Real or Fake: Studies in Authentication

Real or Fake: Studies in Authentication

Real or Fake: Studies in Authentication

Real or Fake: Studies in Authentication


Will the rare autographed baseball your great-uncle gave you put your children through college? Is your grandmother's chest of drawers really a seventeenth-century antique, or merely a reproduction? A leader in forgery detection and forensic investigation, Joe Nickell reveals his secrets to detecting artifacts items in Real or Fake: Studies in Authentication.

Detailing how the pros determine whether an Abraham Lincoln signature is forged or if a photograph of Emily Dickinson is genuine, Nickell provides the essential tools necessary to identify counterfeits. In this general introduction to the principles of authentication, Nickell provides readers with step-by-step explanations of the science used to detect falsified documents, photographs, and other objects. Illustrating methods used on hit shows such as Antiques Roadshow and History Detectives, Nickell recommends that aspiring investigators employ a comprehensive approach to identifying imitations. One should consider the object's provenance (the origin or derivation of an artifact), content (clues in the scene or item depicted), and material composition (what artifacts are made of), as well as the results of scientific analyses, including radiographic, spectroscopic, microscopic, and microchemical tests.

Including fascinating cases drawn from Nickell's illustrious career, Real or Fake combines historical and scientific investigations to reveal reproductions and genuine objects. Nickell explains the warning signs of forgery, such as patching and unnatural pen lifts; chronicles the evolution of writing instruments, inks, and papers; shows readers how to date photographs, papers, and other materials; and traces the development of photographic processes since the mid-nineteenth century. Lavishly illustrated with examples of replicas and authentic objects inspected by Nickell, Real or Fake includes case studies of alleged artifacts including Jack the Ripper's diary, a draft of the Gettysburg Address, notes by Charles Dickens, Jefferson Davis's musket, and debris from the Titanic.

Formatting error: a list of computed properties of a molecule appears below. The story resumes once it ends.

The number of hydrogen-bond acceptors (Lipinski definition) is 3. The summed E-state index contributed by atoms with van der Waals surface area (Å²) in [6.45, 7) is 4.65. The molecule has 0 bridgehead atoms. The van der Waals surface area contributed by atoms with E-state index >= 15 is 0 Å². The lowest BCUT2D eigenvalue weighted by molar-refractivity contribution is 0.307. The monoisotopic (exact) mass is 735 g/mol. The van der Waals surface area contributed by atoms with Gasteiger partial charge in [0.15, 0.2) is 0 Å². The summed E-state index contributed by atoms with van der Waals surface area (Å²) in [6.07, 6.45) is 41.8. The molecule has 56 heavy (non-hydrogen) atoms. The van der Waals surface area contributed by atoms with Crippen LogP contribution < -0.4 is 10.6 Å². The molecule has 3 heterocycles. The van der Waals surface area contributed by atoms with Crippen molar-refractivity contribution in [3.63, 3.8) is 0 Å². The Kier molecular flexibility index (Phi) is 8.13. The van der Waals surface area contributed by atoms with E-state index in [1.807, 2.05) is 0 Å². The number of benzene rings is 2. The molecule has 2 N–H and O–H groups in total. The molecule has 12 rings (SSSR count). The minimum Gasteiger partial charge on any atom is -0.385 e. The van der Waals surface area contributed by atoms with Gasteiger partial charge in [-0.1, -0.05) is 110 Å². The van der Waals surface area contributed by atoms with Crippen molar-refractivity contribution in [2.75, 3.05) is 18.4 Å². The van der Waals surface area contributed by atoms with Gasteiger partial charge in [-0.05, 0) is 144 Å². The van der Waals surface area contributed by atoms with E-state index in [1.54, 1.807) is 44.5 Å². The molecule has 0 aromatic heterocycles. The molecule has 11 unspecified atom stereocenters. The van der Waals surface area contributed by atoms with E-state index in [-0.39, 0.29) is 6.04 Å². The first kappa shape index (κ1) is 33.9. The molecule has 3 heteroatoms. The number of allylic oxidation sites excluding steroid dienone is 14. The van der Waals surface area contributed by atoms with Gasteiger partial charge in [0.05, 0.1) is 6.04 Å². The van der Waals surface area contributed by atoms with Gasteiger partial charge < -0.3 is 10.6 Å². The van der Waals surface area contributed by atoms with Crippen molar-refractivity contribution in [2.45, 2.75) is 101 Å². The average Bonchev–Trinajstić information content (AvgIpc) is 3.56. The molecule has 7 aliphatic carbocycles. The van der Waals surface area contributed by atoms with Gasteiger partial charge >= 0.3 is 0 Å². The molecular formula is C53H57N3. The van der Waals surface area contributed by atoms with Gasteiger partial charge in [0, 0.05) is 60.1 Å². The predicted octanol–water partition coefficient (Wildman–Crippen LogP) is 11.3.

The distant past presents us with countless mysteries that challenge our collective intellect and imagination. Time typically obscures the contexts, erases the links, and removes the ancillary evidence that would allow us to fully comprehend ancient events. Yet the past can also yield fragments—even whole treasures—that serve as clues, pieces of the puzzles that engage us.

The Recovered Past

For years, I have kept a file labeled “The Recovered Past.” Here are some examples of the clippings it contains.

“Found: a Legendary City that History Forgot” (1995) reports on a remarkable discovery by a team of archaeologists led by UCLA’s Giorgio Buccellati. After eight years of excavation, they located Urkesh, the fabled capital of the Hurrians, beneath a modern town in Syria. Many historians had doubted the existence of either the people or the city, due to a paucity of evidence: only brief mention in the Old Testament and other ancient literature and a pair of bronze lions inscribed Urkesh. the archaeologists discovered clay figures and pottery, metal tools, and the signature seals of the ancient city’s king and queen dating from some 4,300 years ago. Buccellati observed that the discovery would give the neglected Hurrians and their rich city their deserved place in history. “The footnote will become a chapter.”

“Unknown Goya Canvas Discovered” (1996) relates how a previously unrecorded painting by Spanish master Francisco de Goya (1746–1828) was found by workers renovating a government building in Madrid. the eight- by six-foot canvas, discovered in an attic storeroom, depicts . . .

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